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## Saturday, March 8, 2014

### Day 194 - Pentagonal Hexecontahedron

For the next week or two we will be modeling and printing wireframe models of various exotic polyhedra. On Day 192 we developed a method for doing this using Mathematica, MeshLab, and TopMod, and tested three types of meshes.  We like the Goldilocks one in the middle (not too angular and not too round), so today we applied it to a very beautiful polyhedron, the Pentagonal Hexecontahedron. This is now my favorite polyhedron; so irregular and yet so regular at the same time!

Settings: We printed this on a Replicator 2 using our minimal-support MakerWare custom profile from Day 110. This profile is based on the Standard PLA profile, with the following modifications:
• "roofThickness": 0.5,
• "floorThickness": 0.5,
• "sparseInfillPattern": "linear",
• "infillDensity": 0.2,
• "minSpurLength": 0.4,
• "doSupport": true,
• "doSupportUnderBridges": true,
• "supportDensity": 0.1,
• "supportModelSpacing": 0.5,
Technical notes: To create the model for this object we used the same procedure we followed in Day 192, detailed below.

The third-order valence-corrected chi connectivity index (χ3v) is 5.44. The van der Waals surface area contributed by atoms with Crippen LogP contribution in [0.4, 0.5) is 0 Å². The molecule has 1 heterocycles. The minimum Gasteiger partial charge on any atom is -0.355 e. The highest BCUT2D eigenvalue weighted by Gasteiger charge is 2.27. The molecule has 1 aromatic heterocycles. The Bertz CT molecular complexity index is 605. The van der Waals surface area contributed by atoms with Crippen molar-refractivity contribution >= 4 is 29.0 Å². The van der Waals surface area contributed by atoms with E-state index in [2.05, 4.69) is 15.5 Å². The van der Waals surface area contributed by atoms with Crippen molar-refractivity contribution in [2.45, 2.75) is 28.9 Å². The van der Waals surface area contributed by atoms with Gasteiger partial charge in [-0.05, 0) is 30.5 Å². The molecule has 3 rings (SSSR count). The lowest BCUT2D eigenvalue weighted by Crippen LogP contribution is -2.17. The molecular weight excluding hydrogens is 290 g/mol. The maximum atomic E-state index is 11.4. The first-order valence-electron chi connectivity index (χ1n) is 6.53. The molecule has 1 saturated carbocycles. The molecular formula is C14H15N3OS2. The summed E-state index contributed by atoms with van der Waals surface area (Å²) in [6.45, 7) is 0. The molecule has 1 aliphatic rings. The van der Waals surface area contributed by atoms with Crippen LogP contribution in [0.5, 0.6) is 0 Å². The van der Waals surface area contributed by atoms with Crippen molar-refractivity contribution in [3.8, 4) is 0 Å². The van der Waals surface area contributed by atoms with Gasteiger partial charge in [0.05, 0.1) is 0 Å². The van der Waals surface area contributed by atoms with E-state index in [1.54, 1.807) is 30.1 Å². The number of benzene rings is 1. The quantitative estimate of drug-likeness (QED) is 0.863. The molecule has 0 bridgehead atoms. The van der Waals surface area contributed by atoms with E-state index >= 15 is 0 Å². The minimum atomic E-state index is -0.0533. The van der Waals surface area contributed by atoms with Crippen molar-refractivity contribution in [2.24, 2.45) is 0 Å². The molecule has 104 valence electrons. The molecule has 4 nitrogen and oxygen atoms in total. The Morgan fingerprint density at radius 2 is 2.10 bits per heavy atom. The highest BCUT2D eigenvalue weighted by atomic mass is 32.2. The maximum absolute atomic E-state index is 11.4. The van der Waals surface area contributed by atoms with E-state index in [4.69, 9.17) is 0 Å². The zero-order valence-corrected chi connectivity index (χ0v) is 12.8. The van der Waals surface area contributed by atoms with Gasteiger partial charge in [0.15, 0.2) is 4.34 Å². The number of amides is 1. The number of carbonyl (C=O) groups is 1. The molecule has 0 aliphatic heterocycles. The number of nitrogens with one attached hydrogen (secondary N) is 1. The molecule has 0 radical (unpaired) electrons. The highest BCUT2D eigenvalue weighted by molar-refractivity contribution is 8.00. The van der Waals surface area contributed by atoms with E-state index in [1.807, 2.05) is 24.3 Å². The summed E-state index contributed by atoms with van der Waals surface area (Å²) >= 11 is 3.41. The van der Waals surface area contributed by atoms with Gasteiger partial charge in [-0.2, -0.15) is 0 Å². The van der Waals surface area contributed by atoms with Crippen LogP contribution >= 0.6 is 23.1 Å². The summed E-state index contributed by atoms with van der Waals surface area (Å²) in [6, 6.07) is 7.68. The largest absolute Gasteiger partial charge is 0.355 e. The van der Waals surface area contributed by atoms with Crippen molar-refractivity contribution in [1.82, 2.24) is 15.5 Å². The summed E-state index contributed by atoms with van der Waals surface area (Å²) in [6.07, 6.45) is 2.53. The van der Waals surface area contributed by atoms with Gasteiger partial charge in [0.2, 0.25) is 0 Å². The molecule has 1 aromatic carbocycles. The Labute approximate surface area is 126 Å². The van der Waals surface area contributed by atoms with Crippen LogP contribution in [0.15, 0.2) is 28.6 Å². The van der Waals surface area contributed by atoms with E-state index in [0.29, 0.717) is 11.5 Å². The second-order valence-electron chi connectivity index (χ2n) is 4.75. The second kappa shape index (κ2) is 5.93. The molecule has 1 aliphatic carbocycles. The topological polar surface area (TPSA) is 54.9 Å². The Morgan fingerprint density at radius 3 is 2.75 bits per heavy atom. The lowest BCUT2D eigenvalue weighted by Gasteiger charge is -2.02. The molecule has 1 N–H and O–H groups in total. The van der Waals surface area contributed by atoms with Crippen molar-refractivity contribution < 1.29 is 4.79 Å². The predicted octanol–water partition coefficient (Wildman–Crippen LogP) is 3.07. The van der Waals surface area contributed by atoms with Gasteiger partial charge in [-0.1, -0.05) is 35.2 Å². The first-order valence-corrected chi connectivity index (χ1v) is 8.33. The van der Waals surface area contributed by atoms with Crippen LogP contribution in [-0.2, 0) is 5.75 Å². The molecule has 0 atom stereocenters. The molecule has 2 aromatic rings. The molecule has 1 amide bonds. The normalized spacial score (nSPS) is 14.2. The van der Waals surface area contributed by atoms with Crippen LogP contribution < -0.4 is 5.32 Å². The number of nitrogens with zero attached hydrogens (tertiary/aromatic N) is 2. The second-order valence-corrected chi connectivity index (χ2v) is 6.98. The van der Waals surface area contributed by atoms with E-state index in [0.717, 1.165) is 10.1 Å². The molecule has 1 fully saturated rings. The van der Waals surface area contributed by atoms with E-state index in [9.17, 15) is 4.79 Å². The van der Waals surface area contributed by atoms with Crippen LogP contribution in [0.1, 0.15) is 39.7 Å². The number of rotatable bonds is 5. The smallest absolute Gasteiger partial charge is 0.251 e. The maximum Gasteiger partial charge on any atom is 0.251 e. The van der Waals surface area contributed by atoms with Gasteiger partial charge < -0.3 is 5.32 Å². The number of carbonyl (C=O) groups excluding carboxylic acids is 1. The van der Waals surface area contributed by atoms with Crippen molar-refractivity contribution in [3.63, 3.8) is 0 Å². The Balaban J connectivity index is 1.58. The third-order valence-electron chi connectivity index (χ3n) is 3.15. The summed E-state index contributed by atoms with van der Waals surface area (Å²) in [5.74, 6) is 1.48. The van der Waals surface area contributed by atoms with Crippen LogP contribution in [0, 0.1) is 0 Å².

1. Use Mathematica to create the polyhedron and export to STL:
PolyhedronData["PentagonalHexecontahedron"]
Export["PentagonalHexecontahedron_math.stl", %]
2. Use MeshLab to convert to OBJ format.
3. Use TopMod to remove edges or vertices that don't belong in the wireframe, and then create the frame and remesh:
Wireframe 0.250
Remeshing/4-Conversion/Linear Vertex Insertion
Remeshing/4-Conversion/Doo Sabin
Export as STL
4. Use MakerWare to size and orient the model. Specifically, Mathematica creates models in inches, so when this model is imported into MakerWare it will be very small (for example, a 2-inch model would only be 2 millimeters). Since there are 24.5 millimeters in an inch, we need to rescale by a whopping 2450%. This makes a really huge model so I scaled by another 50% before printing. By experimenting with the orientation of the model you can sometimes reduce the print time and amount of supports; in this case I re-oriented so that one of the pentagonal faces was flush with the build platform.
UPDATE: Mike Lawler (@mikeandallie on Twitter) alerted me to an related and even more amazing polyhedron posted on Mr. Honner's blog on the same day as this post: a beautiful wooden model of a Dual Snub Hexpropello Dodecahedron.  While you are clicking on links you should also check out Mike's excellent blog mikesmathpage where he explores lots of interesting math with his kids!